San Francisco Giants


Aside from some lukewarm rumors and light, innocent flirting with Bryce Harper, the San Francisco Giants were one of baseball’s quietest teams this off-season.
They hired a new president of baseball ops, Farhan Zaidi formerly of the rival Los Angeles Dodgers, but he had very limited payroll flexibility thanks to a bunch of aging, bloated contracts on the books – the team’s opening day payroll will be around $171 million. So they’ll be hoping for bounce-back seasons from veterans and the kind of lights-out season from Madison Bumgarner that could determine how quickly the team’s rebuild begins.
Team MVP: Madison Bumgarner

Bumgarner, in the final year before free agency at a potential bargain $12 million, will be the Giants’ MVP whether they are good or bad. Even if he doesn’t end up posting his best numbers, his value will be calculated elsewhere – on the trade market. The team as currently constructed has an outside shot of being relevant in the NL West, so it has to be rebuilt in order to contend in the future, and that means getting something for Bumgarner, who appears to be a No. 1 starter in decline, though still effective. A strong first-half performance means a better haul for the Giants, assuming they aren’t in contention come July.

Best-Value Pitcher: Drew Pomeranz
Drew Pomeranz, coming off a 6.08 ERA in 74 innings in 2018, doesn’t seem like a great candidate for this distinction, but he might surprise if he stays healthy.
In his last healthy season with the Boston Red Sox in 2017, he made 32 starts and had a 3.32 ERA and 137 ERA+. Especially in that division, that’s impressive. Given that the Giants are guaranteeing him just $1.5 million, he could be one of the bargains of the winter and a potential trade chip if the Giants don’t contend.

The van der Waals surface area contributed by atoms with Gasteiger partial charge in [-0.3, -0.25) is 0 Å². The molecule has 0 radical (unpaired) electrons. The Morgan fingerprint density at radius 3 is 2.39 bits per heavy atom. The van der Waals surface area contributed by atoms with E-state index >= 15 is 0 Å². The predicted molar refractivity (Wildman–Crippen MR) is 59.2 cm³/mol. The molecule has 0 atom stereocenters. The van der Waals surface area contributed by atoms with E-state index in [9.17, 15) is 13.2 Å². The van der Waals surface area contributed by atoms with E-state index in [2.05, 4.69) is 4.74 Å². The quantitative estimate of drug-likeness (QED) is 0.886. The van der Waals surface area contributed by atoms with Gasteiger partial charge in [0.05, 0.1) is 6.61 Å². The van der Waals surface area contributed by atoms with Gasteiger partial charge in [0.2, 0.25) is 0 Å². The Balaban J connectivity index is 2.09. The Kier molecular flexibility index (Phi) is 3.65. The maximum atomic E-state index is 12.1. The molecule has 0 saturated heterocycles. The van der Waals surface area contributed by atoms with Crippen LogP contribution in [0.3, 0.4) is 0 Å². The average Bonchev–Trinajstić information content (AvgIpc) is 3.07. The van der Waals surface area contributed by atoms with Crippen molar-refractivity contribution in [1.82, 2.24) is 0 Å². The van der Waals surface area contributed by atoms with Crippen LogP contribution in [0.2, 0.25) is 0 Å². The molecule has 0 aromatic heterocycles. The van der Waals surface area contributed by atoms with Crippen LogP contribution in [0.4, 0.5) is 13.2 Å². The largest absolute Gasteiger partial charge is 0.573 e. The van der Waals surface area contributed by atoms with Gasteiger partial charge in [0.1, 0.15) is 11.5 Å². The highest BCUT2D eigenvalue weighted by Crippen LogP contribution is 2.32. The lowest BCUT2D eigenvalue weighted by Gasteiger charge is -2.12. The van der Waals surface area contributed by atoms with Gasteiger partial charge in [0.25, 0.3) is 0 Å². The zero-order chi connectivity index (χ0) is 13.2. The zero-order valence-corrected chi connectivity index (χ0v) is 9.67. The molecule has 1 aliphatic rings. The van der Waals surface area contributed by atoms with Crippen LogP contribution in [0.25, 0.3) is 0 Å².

Best-Value Position Player: Steven Duggar
Steven Duggar got 152 plate appearances in his first major league stint last season, and with thin options in the outfield, he appears to be the only penciled-in regular.
It’s hard to call Duggar a prospect since he’s 24, but if he can hit a little – he had a 90 OPS+ in that short call-up last year – and play solid defense in center field, he could be a ray of hope for the Giants’ future. And he’ll come cheap as he’s under team control.
Best Addition: Mac Williamson
Pomeranz is the best candidate here, and he could run away with the honor if he shows even a bit of what he did in 2017. Beyond him, left fielder Mac Williamson falls into this category – sort of.
He’s played in 120 games for the Giants since 2015, but now he’s an opening day starter (most likely) with a retooled swing and flashes of major league power. He’s also healthy after a concussion last year sapped his production. If he can be above average offensively, that will be a win for the lineup.
The X-Factor: Buster Posey
With three years and $70.2 million remaining on his contract, catcher Buster Posey is coming off season-ending hip surgery and a down season in which he hit five homers in 448 plate appearances. While the power of his 20-homer seasons is gone, if Posey can stay healthy, get on base and knock in some runs, he could be a big reason the Giants sneak their way into contention.


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